Other species of Indigofera, such as Indigofera suffruticosa, can and have been used to extract indigo for dyeing. But today, most natural indigo sold for dyeing come from Indigofera tinctoria due to the richness of the dye it produces.
You might come across ‘European indigo’ in the marketplace, but be aware that whilst what you’re buying is indigo dye, it has been extracted from the unrelated Isatis tinctoria (below), or woad as it’s better known, which is more suited to the northern climates and has a huge natural range, from North America, to Scandinavia, to the Siberian steppe.
Woad yields a much lower concentration of indigo dye compared to Indigofera tinctoria and as a result, it gives much lighter shades.
More commonly today, synthetic indigo is used to dye clothing on an industrial scale due to its easier extraction and abundance of raw material.
Indigo was first synthesised by German chemist Adolf von Baeyer in 1878 from isatin but the synthesis of indigo remained impractical until Johannes Pfleger and Karl Heumann developed a mass production synthesis for BASF, from coal tar. This commercially feasible manufacturing process that was in use by 1897.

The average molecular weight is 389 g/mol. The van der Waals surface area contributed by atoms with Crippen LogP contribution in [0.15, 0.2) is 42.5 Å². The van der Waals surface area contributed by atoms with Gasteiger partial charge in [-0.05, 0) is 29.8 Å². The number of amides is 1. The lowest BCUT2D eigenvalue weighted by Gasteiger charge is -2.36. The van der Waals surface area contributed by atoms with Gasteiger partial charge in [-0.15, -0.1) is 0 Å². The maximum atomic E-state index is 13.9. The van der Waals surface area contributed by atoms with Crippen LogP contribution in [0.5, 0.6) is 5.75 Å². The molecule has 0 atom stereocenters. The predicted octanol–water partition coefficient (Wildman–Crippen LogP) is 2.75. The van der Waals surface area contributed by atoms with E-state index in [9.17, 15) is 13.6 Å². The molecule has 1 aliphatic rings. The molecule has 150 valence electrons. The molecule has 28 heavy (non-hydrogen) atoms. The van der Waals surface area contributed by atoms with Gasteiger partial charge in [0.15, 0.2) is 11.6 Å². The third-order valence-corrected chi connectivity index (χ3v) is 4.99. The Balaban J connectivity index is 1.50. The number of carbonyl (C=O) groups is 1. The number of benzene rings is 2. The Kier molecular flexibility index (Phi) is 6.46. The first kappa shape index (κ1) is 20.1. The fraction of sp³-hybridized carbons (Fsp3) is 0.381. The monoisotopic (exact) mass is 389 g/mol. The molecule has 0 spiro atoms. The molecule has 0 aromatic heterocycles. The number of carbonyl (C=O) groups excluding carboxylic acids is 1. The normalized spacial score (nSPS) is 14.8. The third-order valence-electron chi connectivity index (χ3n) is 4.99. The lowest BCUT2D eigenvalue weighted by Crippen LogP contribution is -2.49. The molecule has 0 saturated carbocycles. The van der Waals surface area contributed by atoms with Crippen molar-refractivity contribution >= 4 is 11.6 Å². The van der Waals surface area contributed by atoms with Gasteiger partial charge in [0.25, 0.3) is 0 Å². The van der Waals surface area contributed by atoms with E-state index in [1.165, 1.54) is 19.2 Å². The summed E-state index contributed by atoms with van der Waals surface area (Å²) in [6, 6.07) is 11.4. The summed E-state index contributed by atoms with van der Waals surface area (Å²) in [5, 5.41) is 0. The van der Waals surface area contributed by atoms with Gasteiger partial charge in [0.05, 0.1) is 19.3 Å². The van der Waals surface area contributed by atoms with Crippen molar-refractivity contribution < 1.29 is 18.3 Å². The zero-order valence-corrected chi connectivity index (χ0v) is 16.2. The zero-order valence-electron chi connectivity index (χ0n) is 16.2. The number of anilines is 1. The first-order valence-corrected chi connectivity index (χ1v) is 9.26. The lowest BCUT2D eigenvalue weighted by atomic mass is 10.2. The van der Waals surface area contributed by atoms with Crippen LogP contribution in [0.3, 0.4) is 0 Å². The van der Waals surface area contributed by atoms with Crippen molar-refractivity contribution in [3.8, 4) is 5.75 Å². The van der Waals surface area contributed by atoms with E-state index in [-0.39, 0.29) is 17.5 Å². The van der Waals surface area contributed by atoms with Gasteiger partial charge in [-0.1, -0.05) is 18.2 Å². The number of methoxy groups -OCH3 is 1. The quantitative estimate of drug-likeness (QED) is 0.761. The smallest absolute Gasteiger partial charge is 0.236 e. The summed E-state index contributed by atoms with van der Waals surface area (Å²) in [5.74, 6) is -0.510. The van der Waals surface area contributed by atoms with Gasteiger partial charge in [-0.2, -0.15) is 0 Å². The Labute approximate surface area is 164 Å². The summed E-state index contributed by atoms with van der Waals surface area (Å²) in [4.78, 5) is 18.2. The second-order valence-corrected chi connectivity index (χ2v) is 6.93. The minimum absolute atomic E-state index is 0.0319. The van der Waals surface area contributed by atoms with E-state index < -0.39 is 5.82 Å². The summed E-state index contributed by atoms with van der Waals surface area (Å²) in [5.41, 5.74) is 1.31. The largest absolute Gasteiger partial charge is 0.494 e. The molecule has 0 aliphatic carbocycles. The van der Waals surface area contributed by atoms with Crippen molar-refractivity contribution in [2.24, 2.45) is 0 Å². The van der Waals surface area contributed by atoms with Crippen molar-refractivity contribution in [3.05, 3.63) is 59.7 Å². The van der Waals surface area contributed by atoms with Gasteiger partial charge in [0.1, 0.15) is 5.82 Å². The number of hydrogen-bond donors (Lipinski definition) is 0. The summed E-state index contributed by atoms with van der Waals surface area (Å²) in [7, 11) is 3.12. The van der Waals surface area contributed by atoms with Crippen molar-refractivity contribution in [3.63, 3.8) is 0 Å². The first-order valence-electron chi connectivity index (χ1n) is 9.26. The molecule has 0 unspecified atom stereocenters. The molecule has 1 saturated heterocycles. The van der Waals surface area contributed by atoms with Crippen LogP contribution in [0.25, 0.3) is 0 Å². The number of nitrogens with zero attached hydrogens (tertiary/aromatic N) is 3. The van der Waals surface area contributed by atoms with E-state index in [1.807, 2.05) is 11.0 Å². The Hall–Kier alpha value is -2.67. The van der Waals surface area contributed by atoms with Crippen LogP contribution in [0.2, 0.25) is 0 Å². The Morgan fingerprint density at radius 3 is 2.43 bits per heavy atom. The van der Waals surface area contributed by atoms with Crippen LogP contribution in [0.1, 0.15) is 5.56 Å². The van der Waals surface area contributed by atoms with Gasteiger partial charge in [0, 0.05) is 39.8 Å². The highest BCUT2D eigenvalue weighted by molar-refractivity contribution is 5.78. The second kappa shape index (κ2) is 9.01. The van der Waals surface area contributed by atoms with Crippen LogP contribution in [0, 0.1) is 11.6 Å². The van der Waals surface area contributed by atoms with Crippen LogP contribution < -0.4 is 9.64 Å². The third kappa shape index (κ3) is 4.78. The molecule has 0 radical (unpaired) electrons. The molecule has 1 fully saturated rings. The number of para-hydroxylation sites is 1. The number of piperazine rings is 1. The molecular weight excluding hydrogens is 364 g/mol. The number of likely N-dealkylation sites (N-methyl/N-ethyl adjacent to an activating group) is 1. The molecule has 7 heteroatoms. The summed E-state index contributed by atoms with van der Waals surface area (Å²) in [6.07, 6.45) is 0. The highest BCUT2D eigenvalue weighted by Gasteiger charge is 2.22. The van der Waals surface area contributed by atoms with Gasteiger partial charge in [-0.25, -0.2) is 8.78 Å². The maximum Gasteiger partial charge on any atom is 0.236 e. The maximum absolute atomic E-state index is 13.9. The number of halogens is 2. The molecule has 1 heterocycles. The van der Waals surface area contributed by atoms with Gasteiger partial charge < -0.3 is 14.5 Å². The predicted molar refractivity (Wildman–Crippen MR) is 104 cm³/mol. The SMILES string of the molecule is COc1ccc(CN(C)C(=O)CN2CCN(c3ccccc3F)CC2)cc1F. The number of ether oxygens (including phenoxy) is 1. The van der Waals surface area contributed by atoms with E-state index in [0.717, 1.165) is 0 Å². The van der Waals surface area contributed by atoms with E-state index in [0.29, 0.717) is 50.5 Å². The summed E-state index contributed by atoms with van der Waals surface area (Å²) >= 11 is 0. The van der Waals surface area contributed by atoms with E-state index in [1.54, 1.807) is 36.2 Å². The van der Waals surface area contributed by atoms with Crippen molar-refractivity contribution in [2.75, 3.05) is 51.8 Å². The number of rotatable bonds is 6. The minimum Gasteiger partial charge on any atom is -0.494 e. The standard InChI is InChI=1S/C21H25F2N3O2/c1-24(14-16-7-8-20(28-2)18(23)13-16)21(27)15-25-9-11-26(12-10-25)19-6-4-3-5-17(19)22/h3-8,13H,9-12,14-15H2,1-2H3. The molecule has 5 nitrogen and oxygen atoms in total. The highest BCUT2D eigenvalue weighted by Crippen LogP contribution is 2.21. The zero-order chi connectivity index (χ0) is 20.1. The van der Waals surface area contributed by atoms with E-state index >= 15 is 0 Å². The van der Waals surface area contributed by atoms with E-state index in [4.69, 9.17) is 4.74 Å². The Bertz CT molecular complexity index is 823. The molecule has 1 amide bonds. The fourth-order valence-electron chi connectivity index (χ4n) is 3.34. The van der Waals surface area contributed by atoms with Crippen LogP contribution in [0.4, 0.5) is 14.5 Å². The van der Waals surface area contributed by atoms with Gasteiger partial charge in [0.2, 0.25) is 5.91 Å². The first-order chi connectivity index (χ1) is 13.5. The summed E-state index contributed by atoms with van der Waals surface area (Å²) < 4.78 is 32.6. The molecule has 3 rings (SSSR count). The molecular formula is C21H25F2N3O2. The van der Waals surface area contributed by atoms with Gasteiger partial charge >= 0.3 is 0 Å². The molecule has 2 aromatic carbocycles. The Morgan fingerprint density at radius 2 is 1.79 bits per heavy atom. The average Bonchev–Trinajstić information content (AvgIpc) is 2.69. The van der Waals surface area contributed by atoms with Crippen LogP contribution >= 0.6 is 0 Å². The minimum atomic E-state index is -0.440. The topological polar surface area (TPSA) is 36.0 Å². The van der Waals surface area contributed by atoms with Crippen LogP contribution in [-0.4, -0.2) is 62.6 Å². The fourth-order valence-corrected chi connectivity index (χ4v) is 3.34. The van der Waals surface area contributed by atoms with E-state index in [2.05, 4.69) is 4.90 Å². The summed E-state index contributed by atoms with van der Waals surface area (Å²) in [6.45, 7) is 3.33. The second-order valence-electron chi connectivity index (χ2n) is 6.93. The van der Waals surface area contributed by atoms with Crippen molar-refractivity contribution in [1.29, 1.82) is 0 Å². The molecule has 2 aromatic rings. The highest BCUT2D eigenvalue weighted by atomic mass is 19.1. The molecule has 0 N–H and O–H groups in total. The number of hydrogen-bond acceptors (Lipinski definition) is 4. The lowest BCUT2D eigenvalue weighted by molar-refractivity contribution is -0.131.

Interestingly enough, whilst both natural and synthetic indigo are chemically identical, many people attest to a difference in how they fade.
The Difference Between Natural and Synthetic Indigo
Synthetic indigo has a tendency to create higher contrast fading on jeans, whereas jeans dyed with natural indigo lean towards offering a more equalised vintage fade.
The reason behind this still remains unclear although it should be noted that synthesised indigo is supplied at a 99.9% purity, whereas natural indigo has a purity of roughly 50%. Many people suspect that it is the other natural compounds within natural indigo dye that contribute to the difference in how the dye fades on fabric.
Whichever dye you choose to use to dye with, the process for creating your dye mixture is the same. As synthetic indigo has a much higher percentage of indigo per weight than the natural form, you only need to use one-quarter the amount of synthetic indigo. Indigo in powdered form is one of the easiest forms, as the bricks must be ground to a powder before use.
Let’s get started dyeing! The first step is preparing your dye bath which, when it comes to indigo, is done through a careful process …
PART II | Preparing Your Dye Bath
Unlike some other pigments, the process of dyeing with indigo can be somewhat complicated.